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The X-35A, built to validate propulsion and flying qualities for the Joint Strike Fighter, takes flight in October 2000. (Lockheed Martin)

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How a team of engineers and a crash diet saved the Joint Strike Fighter.

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(Continued from page 4)

“Many of the graybeards said, ‘You’re not going to be able to hold it,’ ” adds Henderson, now president of the Society of Automotive Engineers. “But between October 2004 and now [May 2006], we’ve held that flat. It’s historically unprecedented.”

Indeed, skepticism still lingers within the Joint Program Office. After all, it is the job of that office to remain alert to problems. “It was successful in that, for now, we kept the weight off,” says Enewold. “My parting shot is that I’m cautiously optimistic the weight will stay out.”

While Lockheed Martin engineers struggled to trim the F-35’s weight, they also fought to protect the airplane’s performance. However, some concessions had to be made, and Art Sheridan says that members of his team reluctantly approached the defense department with requests to relax some requirements during the redesign. Sheridan calls it “a last resort.” Until engineers can prove why their efforts at another solution failed, he says, a suggestion to diminish performance is bound to go nowhere.

At SWAT’s request, plans for the F-35B to carry a pair of 2,000-pound bombs internally were returned to the aircraft’s original specification of two 1,000-pound bombs. The requirement to carry two internal missiles alongside the bombs went unchanged.

So how does an engineer ask the Pentagon to be flexible? First, keep the military in the loop. Show a graph with the progress so far. Then, according to Sheridan, present the stark truth: “You can look at this requirement, or would you rather not have the program?”

The game of aircraft design is one of tradeoffs, which inspires differences in opinion. Giving everyone within the JPO a say in the redesign would be a recipe for disaster. “No one person’s opinion could grind us to a halt,” says John Hoffschwelle, a SWAT leader and director of F-35 Air Vehicle Definition.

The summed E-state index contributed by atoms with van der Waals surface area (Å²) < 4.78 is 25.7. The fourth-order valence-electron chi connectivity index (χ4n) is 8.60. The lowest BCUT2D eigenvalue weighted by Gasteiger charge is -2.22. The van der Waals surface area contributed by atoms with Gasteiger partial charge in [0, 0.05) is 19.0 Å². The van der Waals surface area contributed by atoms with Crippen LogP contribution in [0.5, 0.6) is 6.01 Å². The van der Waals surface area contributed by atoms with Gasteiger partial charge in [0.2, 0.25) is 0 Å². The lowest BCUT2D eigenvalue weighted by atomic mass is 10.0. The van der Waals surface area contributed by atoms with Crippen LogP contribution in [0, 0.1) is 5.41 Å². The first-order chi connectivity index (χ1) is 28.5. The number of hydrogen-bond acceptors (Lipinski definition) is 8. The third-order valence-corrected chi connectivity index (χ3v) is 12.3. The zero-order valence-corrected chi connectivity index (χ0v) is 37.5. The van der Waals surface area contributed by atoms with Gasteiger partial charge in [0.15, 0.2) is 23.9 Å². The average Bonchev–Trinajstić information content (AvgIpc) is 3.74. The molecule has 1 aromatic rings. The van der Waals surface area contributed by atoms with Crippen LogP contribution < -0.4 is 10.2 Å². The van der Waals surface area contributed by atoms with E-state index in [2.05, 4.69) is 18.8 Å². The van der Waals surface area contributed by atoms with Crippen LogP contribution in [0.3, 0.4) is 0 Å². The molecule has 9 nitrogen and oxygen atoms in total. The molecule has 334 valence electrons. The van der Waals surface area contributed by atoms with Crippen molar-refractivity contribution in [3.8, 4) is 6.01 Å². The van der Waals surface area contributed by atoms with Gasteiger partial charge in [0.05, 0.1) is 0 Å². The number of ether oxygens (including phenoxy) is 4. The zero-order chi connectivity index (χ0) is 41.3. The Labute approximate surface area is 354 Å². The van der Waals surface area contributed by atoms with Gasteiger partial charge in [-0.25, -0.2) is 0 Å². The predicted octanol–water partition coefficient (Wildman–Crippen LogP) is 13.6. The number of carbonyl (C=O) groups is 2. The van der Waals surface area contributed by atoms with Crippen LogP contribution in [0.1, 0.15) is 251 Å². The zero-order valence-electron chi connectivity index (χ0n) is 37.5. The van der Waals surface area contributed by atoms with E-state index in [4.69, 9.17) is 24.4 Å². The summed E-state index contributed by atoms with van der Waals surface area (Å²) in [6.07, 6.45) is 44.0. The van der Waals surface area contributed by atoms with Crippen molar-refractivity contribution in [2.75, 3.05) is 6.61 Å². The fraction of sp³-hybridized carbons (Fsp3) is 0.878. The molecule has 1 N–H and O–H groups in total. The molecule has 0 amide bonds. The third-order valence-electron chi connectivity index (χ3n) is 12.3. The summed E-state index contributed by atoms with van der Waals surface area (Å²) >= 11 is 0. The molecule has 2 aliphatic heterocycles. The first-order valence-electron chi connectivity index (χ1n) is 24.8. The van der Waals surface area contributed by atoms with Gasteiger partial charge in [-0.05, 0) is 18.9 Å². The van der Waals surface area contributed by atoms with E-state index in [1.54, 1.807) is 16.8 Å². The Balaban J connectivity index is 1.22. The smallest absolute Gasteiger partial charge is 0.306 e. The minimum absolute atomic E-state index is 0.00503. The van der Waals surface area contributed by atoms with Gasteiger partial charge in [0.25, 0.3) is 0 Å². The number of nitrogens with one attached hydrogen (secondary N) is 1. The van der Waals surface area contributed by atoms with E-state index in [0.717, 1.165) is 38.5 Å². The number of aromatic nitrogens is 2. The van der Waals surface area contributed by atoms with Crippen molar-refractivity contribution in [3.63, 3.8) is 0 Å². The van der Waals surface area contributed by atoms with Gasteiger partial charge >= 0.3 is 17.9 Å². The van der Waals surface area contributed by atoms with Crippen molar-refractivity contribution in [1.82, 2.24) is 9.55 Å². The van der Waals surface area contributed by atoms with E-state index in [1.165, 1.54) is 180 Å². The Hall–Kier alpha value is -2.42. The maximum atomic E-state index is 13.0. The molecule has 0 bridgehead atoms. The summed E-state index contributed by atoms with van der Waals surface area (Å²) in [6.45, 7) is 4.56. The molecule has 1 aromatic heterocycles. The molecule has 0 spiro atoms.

Sheridan says it was a matter of keeping the JPO informed of all changes but limiting JPO involvement as much as possible. “They weren’t really voters” during SWAT, Sheridan adds. Some less diplomatic engineers call it “helping the customers control themselves.”

From the Pentagon’s perspective, there was little choice. The STOVL was not going to fly as designed, and the design talent was all locked up in Lockheed and the other contractors. “The truth is, they have the knowledge,” says Enewold. “When we decided we needed to go after weight, we said [to contractors], ‘There is nothing restricted in what you can look at.’ ”

Still, he adds, the JPO needed to get some decision makers on the scene during the redesign to provide “sanity checks on trades” that were being suggested. A dozen colonels, majors, and upper-level civilian managers stayed in Fort Worth through 2004 to analyze solutions and sign off on program-level changes, something the usual retinue of about 20 JPO liaisons at Lockheed could not do.

Some half-dozen SWAT ideas were rejected, Enewold says. Lockheed engineers suggested reducing the maximum G forces the STOVL could pull, for example, but the JPO insisted it stay at 7 Gs. An attempt to remove some fire suppression generators was also nixed. “Even since then [SWAT], we’ve made some design changes that add a little weight,” he says.

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